The old man is rumpled and smudged.
You might think I’m only speaking of his clothes, but indeed, the man himself fits the description to a tee. His clothes are themselves rumpled, but so too, is his demeanor and his facial features.
Wrinkled and sad, he pushes inside my store to stand before me—his dirty, smudged clothes hanging from him as he asks me his favor.
“I have some things to sell. Do you think you might be interested?”
It is a question that comes with some regularity these days. I tell him I’ll look at what he’s got and follow him out to the old battered pickup truck—itself rumpled and smudged. Another man, looking much like my new friend, is sitting in the cab, awaiting the verdict.
As I look through the hodge-podge of items which he pulls, one by one, from the bed, he tells his story. They’ve all got a story these days; it seems to be a requirement to include one in their pitch.
“I can’t pay my insurance. If I don’t have insurance, I can’t work.”
I ask him what kind of work he does and he tells me that he buys junk and resells it. I should have guessed. Everything he has shown me fits that description—junk.
I am tempted to leave it all in the truck and walk away, but I cannot. We make a deal for a couple of items and he returns with me inside the store to take care of the details.
I am surprised as I view his ID (a legal requirement for me) and learn the old rumpled man is less than a year older than I.
With his own filthy, gnarled one, he grasps my hand in gratitude as he takes the small amount of cash. Turning, he walks out waving the bills above his head triumphantly to show his bounty to his companion. I shake my head, knowing that the scene will be played out several times more, either today or in the very near future.
The stories will vary; the players will be taller, or fatter, or of a different gender, but all will be rumpled and smudged, and all will need my help. I stare at the side of my store building, looking for the mark which I often suspect is there, but I cannot see it.
Go back in our country’s history nearly a century. We were in the midst of a depression, with high unemployment and many folks losing their homes and businesses. It seems that it may have been a lot like the present day, only a good bit worse.
Many of the unemployed took to the highways and country roads in search of temporary work, but little was to be found. These people, mostly men, were forced to beg for food, a practice which soon turned many of the more fortunate against them.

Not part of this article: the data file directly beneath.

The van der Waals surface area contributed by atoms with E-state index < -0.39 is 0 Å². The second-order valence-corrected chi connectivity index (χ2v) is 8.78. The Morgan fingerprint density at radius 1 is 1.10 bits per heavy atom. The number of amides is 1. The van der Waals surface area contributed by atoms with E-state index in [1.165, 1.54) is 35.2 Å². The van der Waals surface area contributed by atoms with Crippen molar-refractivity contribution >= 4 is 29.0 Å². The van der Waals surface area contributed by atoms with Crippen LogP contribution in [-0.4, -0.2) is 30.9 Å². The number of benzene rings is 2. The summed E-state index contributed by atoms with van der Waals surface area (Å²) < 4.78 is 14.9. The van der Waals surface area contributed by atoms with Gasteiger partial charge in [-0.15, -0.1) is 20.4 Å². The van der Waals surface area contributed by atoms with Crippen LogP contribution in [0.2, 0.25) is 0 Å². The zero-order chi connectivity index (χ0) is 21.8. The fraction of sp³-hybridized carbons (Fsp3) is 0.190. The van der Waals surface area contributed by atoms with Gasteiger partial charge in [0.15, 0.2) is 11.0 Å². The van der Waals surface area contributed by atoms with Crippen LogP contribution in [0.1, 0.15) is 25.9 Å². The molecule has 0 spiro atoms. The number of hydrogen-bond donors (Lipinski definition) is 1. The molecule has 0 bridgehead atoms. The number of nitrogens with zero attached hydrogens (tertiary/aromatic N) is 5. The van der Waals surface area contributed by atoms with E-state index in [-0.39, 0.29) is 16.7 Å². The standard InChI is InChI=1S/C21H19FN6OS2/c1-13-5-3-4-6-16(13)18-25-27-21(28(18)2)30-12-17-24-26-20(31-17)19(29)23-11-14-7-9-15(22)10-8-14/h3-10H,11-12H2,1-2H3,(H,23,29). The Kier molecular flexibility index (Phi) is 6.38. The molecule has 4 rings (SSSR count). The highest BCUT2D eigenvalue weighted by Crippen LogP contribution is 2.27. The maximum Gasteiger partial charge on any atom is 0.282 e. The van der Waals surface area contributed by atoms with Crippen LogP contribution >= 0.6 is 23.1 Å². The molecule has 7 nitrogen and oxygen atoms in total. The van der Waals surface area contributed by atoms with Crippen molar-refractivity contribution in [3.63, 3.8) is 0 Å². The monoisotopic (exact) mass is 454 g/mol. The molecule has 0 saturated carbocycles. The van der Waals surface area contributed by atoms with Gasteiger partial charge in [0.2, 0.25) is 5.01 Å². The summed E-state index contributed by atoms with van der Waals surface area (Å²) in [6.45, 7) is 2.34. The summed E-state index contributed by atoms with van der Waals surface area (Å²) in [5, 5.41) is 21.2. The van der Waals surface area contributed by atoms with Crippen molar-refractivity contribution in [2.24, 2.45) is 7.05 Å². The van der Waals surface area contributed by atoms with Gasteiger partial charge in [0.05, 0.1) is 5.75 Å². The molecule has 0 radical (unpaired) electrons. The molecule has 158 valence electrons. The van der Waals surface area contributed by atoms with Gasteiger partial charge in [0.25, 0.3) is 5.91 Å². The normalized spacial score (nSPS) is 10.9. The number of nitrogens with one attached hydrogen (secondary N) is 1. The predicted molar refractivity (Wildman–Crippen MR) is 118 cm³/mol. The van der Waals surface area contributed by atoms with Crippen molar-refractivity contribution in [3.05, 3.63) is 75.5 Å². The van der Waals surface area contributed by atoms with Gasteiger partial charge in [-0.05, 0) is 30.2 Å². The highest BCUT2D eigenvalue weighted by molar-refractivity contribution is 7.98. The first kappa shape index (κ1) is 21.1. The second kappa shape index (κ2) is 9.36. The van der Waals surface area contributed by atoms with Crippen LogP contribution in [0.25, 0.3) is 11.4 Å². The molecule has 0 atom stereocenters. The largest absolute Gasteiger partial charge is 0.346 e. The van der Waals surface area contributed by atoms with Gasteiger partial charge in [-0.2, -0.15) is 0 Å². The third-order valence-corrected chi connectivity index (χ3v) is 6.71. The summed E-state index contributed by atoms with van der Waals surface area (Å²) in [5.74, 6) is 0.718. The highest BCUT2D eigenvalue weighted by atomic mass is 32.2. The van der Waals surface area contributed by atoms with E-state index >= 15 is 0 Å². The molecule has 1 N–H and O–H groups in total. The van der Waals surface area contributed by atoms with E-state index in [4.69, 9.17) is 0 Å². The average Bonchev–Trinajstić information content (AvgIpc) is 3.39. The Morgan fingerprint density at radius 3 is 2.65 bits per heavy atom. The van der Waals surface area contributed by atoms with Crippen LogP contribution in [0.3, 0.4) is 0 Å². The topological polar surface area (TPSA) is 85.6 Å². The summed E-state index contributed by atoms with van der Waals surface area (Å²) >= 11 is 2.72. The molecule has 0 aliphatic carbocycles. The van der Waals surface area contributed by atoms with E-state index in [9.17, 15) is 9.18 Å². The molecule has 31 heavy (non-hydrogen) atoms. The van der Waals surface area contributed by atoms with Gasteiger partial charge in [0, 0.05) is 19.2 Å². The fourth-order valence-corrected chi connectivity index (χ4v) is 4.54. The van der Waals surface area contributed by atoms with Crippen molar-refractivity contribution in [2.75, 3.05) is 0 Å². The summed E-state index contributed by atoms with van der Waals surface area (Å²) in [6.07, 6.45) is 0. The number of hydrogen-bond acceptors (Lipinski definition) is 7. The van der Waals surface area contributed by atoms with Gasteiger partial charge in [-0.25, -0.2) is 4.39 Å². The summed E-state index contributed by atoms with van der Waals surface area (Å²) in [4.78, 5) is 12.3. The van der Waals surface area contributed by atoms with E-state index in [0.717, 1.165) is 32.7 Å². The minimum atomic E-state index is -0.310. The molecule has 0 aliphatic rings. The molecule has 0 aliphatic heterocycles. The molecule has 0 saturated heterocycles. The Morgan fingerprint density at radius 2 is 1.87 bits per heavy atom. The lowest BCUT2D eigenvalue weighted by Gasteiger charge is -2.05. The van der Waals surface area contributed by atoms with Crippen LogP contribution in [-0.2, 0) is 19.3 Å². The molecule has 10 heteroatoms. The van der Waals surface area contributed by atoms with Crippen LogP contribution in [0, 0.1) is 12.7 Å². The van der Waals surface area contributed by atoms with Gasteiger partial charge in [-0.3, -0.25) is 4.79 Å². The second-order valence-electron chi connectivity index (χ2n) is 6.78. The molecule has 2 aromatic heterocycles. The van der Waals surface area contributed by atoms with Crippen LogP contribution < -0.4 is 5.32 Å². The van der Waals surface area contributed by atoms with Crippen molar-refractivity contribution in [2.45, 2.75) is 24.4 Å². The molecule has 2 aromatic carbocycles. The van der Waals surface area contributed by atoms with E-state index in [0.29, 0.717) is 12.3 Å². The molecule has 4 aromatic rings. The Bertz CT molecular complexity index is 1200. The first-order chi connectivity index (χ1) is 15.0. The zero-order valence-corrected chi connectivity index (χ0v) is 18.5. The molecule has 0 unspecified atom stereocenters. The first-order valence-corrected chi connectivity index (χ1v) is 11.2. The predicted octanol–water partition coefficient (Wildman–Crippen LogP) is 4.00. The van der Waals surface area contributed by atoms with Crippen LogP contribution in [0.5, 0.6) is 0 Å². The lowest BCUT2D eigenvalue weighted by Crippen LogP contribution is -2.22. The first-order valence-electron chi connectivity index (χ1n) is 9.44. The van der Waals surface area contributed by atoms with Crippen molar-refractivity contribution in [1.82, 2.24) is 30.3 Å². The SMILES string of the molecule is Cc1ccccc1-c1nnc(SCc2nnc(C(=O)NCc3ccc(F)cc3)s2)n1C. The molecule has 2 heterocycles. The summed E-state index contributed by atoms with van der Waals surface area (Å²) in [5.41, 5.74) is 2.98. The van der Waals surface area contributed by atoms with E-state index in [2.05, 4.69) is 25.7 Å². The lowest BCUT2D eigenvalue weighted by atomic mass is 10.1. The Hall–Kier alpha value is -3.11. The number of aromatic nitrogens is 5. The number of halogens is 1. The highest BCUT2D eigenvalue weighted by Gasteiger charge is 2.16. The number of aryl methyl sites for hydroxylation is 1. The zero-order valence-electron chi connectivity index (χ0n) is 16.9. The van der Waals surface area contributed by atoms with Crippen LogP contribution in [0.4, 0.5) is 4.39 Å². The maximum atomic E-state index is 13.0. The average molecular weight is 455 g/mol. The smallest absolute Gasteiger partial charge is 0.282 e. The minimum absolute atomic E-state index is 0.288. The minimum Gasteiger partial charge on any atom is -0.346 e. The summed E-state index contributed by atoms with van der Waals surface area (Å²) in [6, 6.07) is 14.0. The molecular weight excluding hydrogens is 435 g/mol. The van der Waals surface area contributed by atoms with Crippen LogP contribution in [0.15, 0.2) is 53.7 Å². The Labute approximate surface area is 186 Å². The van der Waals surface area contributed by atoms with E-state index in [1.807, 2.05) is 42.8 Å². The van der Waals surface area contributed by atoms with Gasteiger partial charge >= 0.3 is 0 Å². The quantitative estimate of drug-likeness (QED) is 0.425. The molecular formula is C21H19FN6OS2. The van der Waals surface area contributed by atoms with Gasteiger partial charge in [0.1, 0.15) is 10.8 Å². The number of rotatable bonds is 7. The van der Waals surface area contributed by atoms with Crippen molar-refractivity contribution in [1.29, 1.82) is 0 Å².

The hobos soon developed a system of signs to communicate to others coming after them by the same way. The signs would be placed along the road and on buildings, written with coal or chalk. They would warn of antagonistic officers of the law or stingy housewives, as well as declaring the location of a generous soul.
This last category came to be known as an easy mark. We use the term today. I often use it to describe myself, when thinking about people who are in need. Perhaps, they do too.
Apparently though, there is no necessity of a written mark for my location. Word of mouth seems to suffice, as more come each week.
Can I let you in on a secret?
Recently, I have grown weary of it. To be blunt, I don’t have a lot of ready cash. I’m not what you would describe as a wealthy man, a fact my banker could easily corroborate.
Wherever the mark is, I wish they would remove it. I might even erase it myself, if I could locate it.
But, as I sit and wallow in self-pity, almost enjoying the little party it inspires, I am reminded that there is much more to this than the simple transaction of handing over a bit of cash.
I am a follower of Jesus, with all that is attached to that statement.
Specifically, it’s probably a prerequisite that I follow His teachings.
Many of my fellow believers have come to the conclusion that only the doctrinal, intellectual part of their religion is of importance. I am not able to separate the intellectual from the physical.
The Teacher gave instructions—indeed, He gave an example—as He walked with his original followers. He used words like cups of cold water, hungry and feed, naked and clothe, thirsty and something to drink. (Matthew 25:31-46)
His instructions were not for us to provide intellectual comfort, but to actually do something.
If I claim to be a follower, I must do just that—Follow.
Follow His instructions—His example—His Word.
I know many who give much more than I do, many who are actively involved day after day in helping those in need. Mine is not a heavy burden; I just seem to be getting weary of bearing it.
Every once in awhile though, I remember what the Apostle said as he encouraged the folks under his care.
Don’t grow weary of doing what is right. At the proper time, a harvest of blessings will be ready to reap, provided we don’t give up. (Galatians 6:9)
The day for harvesting doesn’t seem to be much nearer, but who can say?
Tomorrow might be the day.
I’ll be here, either to do the work or to enjoy the bounty. There is still plenty of work to go around. You looking for a job?
Oh, when you do come by, could you look to see if you can find that mark on my building?
I’d still like to have it removed. . .
Therefore, as we have opportunity, let us do good to all people. . .
Charity never humiliated him who profited by it, nor bound him by the chains of gratitude, since it was not to him, but to God that the gift was made.
(Antoine de Saint-Exupery~French author~1900-1944)
© Paul Phillips. He’s Taken Leave. 2016. All Rights Reserved.